Our thinking about play has been influenced over the years by the work of many educationalists, psychologists, and practitioners including Piaget, Vygotsky, Montessori, Bruce and many more. From this thinking have emerged a set of common principles which inform early years learning and teaching.
Through play, children learn to express themselves, learn and practice new vocabulary and to explore feelings and emotions in themselves and in others. They learn to exercise choice and develop decision making skills and they learn to co-operate with others. Children imitate people around them by recreating scenes from everyday life and acting out familiar roles and from this, imagination develops.
Lanuage development runs through all types of play activities. Talking and listening skills are developed and children learn new vocabulary and sentence structures.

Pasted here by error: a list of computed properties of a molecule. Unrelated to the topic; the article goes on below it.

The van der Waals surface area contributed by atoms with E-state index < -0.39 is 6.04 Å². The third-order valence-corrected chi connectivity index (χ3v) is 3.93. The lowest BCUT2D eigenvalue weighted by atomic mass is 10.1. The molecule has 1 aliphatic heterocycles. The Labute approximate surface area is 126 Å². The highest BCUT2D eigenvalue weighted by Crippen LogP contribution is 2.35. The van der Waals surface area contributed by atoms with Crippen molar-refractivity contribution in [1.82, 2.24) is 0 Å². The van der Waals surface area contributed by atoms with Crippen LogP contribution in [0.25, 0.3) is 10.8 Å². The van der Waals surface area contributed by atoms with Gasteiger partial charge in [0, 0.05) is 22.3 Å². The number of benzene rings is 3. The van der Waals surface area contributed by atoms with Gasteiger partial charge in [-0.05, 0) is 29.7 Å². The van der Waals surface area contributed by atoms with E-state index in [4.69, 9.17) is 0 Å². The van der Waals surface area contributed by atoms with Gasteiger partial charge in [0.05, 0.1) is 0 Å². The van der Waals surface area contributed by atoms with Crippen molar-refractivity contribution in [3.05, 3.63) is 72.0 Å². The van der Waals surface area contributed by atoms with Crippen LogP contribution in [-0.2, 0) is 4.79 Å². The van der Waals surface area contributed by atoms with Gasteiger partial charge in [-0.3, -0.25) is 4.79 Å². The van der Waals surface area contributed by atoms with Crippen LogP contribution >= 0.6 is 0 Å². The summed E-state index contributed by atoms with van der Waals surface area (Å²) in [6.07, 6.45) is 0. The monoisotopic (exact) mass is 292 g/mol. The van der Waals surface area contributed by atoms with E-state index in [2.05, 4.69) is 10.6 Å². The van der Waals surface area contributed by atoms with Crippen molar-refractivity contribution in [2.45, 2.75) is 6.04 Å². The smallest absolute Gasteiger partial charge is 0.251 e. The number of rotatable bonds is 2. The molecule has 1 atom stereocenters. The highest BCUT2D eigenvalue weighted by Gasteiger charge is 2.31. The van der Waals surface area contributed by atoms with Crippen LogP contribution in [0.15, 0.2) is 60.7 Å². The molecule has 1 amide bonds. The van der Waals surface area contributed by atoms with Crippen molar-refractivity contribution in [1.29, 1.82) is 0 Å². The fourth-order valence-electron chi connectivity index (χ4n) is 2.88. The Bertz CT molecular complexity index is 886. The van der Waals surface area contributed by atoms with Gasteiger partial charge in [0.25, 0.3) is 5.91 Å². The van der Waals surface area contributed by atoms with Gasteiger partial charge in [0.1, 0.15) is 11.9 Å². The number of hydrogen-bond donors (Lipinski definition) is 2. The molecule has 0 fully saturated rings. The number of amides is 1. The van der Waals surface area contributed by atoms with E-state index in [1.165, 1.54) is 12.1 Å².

Children learn about the world through their senses and therefore play with natural materials such as clay, sand, water etc. offer rich learning opportunities. First responses to these materials are often sensuous responses. Children swirl, pat, roll, knead, smell, stroke sift etc. They take pleasure in the simple tactile experiences. Play also encourages investigation. Children are encouraged to find out how things work, why things are and where things come from. Through play we can explore our world beginning with our family and extending to the whole world and further afield.
The outdoor environment provides young children with one of the best possible environments in which to learn. Well planned and well resourced outdoor play experiences allow for progression in a child's thinking and understanding.
"the best kept classroom and the richest cupboard are roofed only by the sky"
Margaret McMillan, 1925